William Heard Kilpatrick

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William Heard Kilpatrick (November 20, 1871 – February 13, 1965) was an American pedagogue and a pupil, a colleague and a successor of John Dewey[1] (1859–1952). Kilpatrick was a major figure in the progressive education movement of the early 20th century.


Kilpatrick was born in White Plains, Georgia. He had an orthodox upbringing and was educated at Mercer University and Johns Hopkins University where he later became a mathematics teacher at High School and at Mercer University. He first met John Dewey in 1898 and again met him in 1907. Kilpatrick decided to make philosophy of education his specialty and attended all courses given by Dewey at Teachers College, Columbia University. From this developed a cooperation, which persisted up to Dewey's death in 1952. Both men's ideas directly impacted the 1932 founding of Bennington College in Vermont: they were both on the original College Board of Trustees, with Kilpatrick soon becoming President of the Board, and two of the original 12 houses on campus are named after them.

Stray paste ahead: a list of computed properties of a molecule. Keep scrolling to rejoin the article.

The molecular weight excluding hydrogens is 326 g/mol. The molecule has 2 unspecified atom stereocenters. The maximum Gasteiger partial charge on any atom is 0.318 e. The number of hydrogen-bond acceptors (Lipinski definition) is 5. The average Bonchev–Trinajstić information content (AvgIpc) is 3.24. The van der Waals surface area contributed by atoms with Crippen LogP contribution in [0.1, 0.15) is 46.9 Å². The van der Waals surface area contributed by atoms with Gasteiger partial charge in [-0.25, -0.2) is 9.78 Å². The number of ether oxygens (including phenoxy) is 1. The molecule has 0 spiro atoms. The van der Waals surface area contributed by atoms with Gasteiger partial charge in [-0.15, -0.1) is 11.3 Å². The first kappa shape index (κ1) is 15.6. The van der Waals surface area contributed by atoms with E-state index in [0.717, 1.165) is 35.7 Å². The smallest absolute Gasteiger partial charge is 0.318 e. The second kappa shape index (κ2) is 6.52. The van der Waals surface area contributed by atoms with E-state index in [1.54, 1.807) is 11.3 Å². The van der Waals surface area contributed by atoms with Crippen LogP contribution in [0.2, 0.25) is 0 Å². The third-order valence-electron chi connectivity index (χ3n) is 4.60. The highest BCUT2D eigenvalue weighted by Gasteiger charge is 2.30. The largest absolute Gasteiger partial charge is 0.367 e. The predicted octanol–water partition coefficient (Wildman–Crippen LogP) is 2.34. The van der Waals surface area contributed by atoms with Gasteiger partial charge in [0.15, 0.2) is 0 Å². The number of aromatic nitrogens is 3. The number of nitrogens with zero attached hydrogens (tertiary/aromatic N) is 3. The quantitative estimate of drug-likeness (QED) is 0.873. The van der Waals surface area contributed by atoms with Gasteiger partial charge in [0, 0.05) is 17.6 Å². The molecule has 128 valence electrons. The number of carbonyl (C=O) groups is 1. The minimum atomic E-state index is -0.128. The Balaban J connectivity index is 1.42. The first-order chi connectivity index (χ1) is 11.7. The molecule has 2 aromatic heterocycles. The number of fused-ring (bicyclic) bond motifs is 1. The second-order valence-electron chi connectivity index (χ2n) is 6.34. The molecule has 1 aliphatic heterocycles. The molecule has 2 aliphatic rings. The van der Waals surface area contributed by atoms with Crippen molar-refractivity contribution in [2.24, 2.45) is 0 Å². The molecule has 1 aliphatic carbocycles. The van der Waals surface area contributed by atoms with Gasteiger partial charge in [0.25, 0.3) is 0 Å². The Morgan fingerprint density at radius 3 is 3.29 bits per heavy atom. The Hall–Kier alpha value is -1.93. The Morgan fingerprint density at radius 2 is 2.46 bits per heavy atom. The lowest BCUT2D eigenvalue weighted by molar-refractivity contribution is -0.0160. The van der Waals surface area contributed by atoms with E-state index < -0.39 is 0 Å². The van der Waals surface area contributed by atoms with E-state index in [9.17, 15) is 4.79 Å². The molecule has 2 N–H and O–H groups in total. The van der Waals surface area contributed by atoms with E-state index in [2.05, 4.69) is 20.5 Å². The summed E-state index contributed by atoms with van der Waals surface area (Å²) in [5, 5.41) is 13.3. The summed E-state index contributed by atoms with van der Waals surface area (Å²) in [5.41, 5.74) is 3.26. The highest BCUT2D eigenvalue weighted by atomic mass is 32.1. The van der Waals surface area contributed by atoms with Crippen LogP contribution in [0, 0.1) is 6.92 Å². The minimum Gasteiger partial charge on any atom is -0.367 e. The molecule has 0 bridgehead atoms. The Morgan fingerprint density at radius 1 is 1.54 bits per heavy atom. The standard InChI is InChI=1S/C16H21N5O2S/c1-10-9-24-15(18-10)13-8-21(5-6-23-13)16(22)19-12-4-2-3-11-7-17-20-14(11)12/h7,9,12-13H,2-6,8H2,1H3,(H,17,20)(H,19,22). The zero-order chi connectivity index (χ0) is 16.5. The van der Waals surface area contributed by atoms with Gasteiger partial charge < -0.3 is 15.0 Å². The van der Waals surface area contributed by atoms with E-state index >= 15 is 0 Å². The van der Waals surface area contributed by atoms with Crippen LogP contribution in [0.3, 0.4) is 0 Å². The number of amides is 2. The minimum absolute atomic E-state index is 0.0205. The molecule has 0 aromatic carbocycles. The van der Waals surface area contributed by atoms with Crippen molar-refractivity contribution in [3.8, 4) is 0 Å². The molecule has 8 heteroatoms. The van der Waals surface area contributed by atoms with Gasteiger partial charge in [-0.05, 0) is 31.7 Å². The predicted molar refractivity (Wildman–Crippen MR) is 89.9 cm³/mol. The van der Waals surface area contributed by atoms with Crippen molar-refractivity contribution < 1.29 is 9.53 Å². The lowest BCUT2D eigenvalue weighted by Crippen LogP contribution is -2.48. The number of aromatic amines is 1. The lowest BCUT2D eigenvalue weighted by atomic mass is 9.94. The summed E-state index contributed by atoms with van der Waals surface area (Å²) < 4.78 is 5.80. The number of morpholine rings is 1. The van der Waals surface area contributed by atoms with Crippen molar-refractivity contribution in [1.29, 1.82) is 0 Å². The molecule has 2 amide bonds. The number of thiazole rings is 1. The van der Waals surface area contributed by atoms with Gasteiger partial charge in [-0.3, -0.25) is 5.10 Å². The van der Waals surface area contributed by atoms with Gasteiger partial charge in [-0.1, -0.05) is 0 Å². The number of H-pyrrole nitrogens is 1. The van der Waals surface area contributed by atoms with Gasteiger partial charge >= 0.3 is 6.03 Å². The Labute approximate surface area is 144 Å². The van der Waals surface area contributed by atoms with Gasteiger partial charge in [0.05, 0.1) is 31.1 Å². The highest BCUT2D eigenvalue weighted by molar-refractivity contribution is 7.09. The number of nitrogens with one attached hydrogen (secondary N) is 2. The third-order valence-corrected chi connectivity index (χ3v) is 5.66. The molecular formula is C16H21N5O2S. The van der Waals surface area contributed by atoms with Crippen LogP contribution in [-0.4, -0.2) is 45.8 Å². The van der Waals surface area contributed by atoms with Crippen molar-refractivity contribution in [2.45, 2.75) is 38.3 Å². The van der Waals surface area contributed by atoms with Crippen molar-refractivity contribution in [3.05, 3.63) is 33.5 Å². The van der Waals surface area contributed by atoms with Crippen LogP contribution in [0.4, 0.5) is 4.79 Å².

His first teaching job was at Blakely Institute, a combined elementary and secondary public school in southwest Georgia, required that he attend a July 1892 summer at Rock College Normal School, Athens, GA. There he learned of the educational theories of German educator Friedrich Wilhelm August Fröbel (1782-1852), kindergarten founder and learning-through-play advocate. He again studied at Johns Hopkins University, summer 1895, then taught seventh grade and was principal at Anderson Elementary School, Savannah, GA, 1896–97. He was at Mercer University, 1897–1906, taught mathematics, was vice-president, 1900, and acting president, 1904–06, but resigned when the trustees were concerned about his doubting the virgin birth of Mary, the mother of Jesus Christ.